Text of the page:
Our Response to Level 2 COVID-19
Read More

Rent Freeze

IMPORTANT UPDATE – COVID-19 Freeze on Rent Increases

There is now a freeze on rent increases.

  • A rent increase notice from a landlord will not have the effect of increasing a tenant’s rent unless the rent increase has already taken effect.
  • Tenancies will not be terminated during the lock-down period, unless the parties agree, or in limited circumstances, regardless of when the notice was provided.
  • Tenants will still be able to terminate their tenancy as normal if they wish.
  • Tenants will have the ability to revoke termination notices that they have already given, in case they need to stay in the tenancy during the lock-down period.

It’s worth mentioning that some tenants have misheard/misinterpreted this information and have been calling into our office to confirm if a rent freeze means they don’t have to pay rent. This is not the case. Rent is still due in full.

Period of the measures:

  • The measures take effect by Thursday, 26 March
  • The rent freeze applies for an initial period of six months.
  • The protections against terminations will apply for an initial period of three months.
  • At the end of both initial periods, the Government will evaluate whether they need to be extended.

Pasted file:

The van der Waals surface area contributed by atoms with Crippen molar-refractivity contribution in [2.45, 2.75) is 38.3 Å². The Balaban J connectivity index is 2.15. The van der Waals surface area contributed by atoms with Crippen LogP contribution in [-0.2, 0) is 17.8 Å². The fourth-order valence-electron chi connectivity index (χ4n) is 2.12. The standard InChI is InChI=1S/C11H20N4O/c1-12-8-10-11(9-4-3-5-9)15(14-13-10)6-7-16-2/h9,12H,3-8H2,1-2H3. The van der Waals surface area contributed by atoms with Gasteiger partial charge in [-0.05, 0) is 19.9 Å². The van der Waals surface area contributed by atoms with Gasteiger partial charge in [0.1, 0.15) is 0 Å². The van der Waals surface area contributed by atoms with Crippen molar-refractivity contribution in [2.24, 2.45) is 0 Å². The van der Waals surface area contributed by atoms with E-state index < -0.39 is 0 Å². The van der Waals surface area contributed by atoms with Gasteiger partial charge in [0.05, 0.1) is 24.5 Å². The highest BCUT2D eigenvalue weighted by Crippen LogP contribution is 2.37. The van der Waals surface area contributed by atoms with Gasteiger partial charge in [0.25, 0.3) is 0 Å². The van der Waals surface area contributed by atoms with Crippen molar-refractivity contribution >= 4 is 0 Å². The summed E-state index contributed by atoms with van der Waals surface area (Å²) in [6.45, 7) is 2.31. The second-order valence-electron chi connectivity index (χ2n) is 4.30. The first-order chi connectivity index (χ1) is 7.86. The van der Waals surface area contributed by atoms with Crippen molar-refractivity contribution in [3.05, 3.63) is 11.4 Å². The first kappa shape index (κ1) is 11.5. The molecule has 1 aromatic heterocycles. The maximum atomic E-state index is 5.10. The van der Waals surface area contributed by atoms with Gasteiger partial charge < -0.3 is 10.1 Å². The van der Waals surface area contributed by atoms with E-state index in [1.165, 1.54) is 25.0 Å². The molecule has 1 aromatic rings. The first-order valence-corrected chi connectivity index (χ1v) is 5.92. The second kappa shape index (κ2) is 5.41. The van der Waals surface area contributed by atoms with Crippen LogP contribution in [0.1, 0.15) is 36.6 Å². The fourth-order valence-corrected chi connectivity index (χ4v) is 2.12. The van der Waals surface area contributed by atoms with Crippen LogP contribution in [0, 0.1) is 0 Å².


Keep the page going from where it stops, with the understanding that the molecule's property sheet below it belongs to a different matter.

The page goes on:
Q: What I have already negotiated an increase, taking effect this week?
A: If the increase was negotiated or a rent increase served, but it will not come into effect until after the Bill comes into force, that increase is of no effect.

Q: Will tenants still be liable for rent arrears?
A: Yes, tenants are still liable for all rent owed. If there are any disputes about the amount owed, tenants and landlords should first discuss this and attempt to reach a resolution. If they cannot reach an agreement, the Tenancy Tribunal is able to determine such matters.

Q: What will prevent tenants from abusing the new rules by refusing to pay rent?
A: Landlords will still be able to take tenants to the Tenancy Tribunal if tenants have not paid rent owing to the landlord for a period longer than 60 days. The Tribunal will have powers to evaluate whether the tenant is making reasonable endeavors to pay rent and balance the interests of the tenant and landlord in deciding whether termination is justified. Tenants refusing to pay rent could be liable for eviction if that the Tribunal found the tenant was not making reasonable endeavors to pay rent. If a landlord cannot terminate a tenancy, a tenant is nonetheless liable for rent arrears. Tenants must also still meet all of their other obligations under the Residential Tenancies Act.

More to come.

Further resources: